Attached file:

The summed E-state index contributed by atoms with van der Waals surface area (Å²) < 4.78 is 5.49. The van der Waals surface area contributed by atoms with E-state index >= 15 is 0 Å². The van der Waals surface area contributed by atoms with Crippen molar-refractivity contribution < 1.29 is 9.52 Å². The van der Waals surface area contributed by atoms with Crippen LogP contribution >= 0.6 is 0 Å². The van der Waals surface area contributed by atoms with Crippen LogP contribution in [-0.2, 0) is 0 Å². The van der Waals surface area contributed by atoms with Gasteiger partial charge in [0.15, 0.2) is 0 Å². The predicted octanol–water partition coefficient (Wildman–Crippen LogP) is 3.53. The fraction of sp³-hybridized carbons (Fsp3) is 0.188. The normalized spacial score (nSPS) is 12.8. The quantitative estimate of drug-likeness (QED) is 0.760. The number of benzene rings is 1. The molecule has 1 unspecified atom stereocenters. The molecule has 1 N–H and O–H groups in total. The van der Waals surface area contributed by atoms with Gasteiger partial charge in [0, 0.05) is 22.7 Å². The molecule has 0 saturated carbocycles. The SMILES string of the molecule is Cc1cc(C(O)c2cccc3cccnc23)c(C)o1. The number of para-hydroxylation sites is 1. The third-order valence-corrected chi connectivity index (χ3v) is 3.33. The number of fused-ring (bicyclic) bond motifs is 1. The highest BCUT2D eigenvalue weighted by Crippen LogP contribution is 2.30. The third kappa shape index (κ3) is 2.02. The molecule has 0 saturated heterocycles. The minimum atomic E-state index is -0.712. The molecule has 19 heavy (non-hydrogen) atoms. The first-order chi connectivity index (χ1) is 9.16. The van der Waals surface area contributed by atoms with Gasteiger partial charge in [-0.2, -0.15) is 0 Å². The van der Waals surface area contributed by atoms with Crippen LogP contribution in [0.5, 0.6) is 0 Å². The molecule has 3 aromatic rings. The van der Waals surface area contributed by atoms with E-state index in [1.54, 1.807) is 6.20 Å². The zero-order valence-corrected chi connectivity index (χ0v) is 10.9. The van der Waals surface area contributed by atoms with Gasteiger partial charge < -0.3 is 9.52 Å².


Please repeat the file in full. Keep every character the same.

The summed E-state index contributed by atoms with van der Waals surface area (Å²) < 4.78 is 5.49. The van der Waals surface area contributed by atoms with E-state index >= 15 is 0 Å². The van der Waals surface area contributed by atoms with Crippen molar-refractivity contribution < 1.29 is 9.52 Å². The van der Waals surface area contributed by atoms with Crippen LogP contribution >= 0.6 is 0 Å². The van der Waals surface area contributed by atoms with Crippen LogP contribution in [-0.2, 0) is 0 Å². The van der Waals surface area contributed by atoms with Gasteiger partial charge in [0.15, 0.2) is 0 Å². The predicted octanol–water partition coefficient (Wildman–Crippen LogP) is 3.53. The fraction of sp³-hybridized carbons (Fsp3) is 0.188. The normalized spacial score (nSPS) is 12.8. The quantitative estimate of drug-likeness (QED) is 0.760. The number of benzene rings is 1. The molecule has 1 unspecified atom stereocenters. The molecule has 1 N–H and O–H groups in total. The van der Waals surface area contributed by atoms with Gasteiger partial charge in [0, 0.05) is 22.7 Å². The molecule has 0 saturated carbocycles. The SMILES string of the molecule is Cc1cc(C(O)c2cccc3cccnc23)c(C)o1. The number of para-hydroxylation sites is 1. The third-order valence-corrected chi connectivity index (χ3v) is 3.33. The number of fused-ring (bicyclic) bond motifs is 1. The highest BCUT2D eigenvalue weighted by Crippen LogP contribution is 2.30. The third kappa shape index (κ3) is 2.02. The molecule has 0 saturated heterocycles. The minimum atomic E-state index is -0.712. The molecule has 19 heavy (non-hydrogen) atoms. The first-order chi connectivity index (χ1) is 9.16. The van der Waals surface area contributed by atoms with Gasteiger partial charge in [-0.2, -0.15) is 0 Å². The van der Waals surface area contributed by atoms with Crippen LogP contribution in [0.5, 0.6) is 0 Å². The molecule has 3 aromatic rings. The van der Waals surface area contributed by atoms with E-state index in [1.54, 1.807) is 6.20 Å². The zero-order valence-corrected chi connectivity index (χ0v) is 10.9. The van der Waals surface area contributed by atoms with Gasteiger partial charge < -0.3 is 9.52 Å².